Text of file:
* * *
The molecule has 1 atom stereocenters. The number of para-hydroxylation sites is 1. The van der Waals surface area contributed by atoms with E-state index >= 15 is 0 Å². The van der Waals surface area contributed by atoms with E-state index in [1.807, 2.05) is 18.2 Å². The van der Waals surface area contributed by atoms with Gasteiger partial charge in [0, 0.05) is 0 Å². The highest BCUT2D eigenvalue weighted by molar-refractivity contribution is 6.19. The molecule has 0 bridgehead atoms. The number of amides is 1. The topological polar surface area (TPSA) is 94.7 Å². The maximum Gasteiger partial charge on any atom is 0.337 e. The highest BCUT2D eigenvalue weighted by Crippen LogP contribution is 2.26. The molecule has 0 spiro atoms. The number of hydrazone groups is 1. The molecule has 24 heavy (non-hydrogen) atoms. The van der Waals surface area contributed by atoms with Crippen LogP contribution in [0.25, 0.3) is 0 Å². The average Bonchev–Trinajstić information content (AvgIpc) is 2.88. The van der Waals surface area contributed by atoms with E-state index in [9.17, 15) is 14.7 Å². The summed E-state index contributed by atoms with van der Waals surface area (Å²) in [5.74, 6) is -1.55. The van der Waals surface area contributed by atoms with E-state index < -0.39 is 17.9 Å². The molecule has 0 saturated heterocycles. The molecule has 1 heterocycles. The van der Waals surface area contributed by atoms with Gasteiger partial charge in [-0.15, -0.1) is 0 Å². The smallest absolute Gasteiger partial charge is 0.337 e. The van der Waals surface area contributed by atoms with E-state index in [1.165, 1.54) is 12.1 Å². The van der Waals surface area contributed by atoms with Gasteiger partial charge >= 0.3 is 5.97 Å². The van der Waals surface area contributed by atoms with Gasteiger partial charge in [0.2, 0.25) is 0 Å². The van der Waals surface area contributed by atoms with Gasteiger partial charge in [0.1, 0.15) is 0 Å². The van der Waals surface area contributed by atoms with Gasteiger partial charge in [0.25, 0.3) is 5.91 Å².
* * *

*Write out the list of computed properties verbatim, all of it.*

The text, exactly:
The molecule has 1 atom stereocenters. The number of para-hydroxylation sites is 1. The van der Waals surface area contributed by atoms with E-state index >= 15 is 0 Å². The van der Waals surface area contributed by atoms with E-state index in [1.807, 2.05) is 18.2 Å². The van der Waals surface area contributed by atoms with Gasteiger partial charge in [0, 0.05) is 0 Å². The highest BCUT2D eigenvalue weighted by molar-refractivity contribution is 6.19. The molecule has 0 bridgehead atoms. The number of amides is 1. The topological polar surface area (TPSA) is 94.7 Å². The maximum Gasteiger partial charge on any atom is 0.337 e. The highest BCUT2D eigenvalue weighted by Crippen LogP contribution is 2.26. The molecule has 0 spiro atoms. The number of hydrazone groups is 1. The molecule has 24 heavy (non-hydrogen) atoms. The van der Waals surface area contributed by atoms with Crippen LogP contribution in [0.25, 0.3) is 0 Å². The average Bonchev–Trinajstić information content (AvgIpc) is 2.88. The van der Waals surface area contributed by atoms with E-state index in [9.17, 15) is 14.7 Å². The summed E-state index contributed by atoms with van der Waals surface area (Å²) in [5.74, 6) is -1.55. The van der Waals surface area contributed by atoms with E-state index < -0.39 is 17.9 Å². The molecule has 0 saturated heterocycles. The molecule has 1 heterocycles. The van der Waals surface area contributed by atoms with Gasteiger partial charge in [-0.15, -0.1) is 0 Å². The smallest absolute Gasteiger partial charge is 0.337 e. The van der Waals surface area contributed by atoms with E-state index in [1.165, 1.54) is 12.1 Å². The van der Waals surface area contributed by atoms with Gasteiger partial charge >= 0.3 is 5.97 Å². The van der Waals surface area contributed by atoms with Gasteiger partial charge in [0.2, 0.25) is 0 Å². The van der Waals surface area contributed by atoms with Gasteiger partial charge in [0.1, 0.15) is 0 Å². The van der Waals surface area contributed by atoms with Gasteiger partial charge in [0.25, 0.3) is 5.91 Å².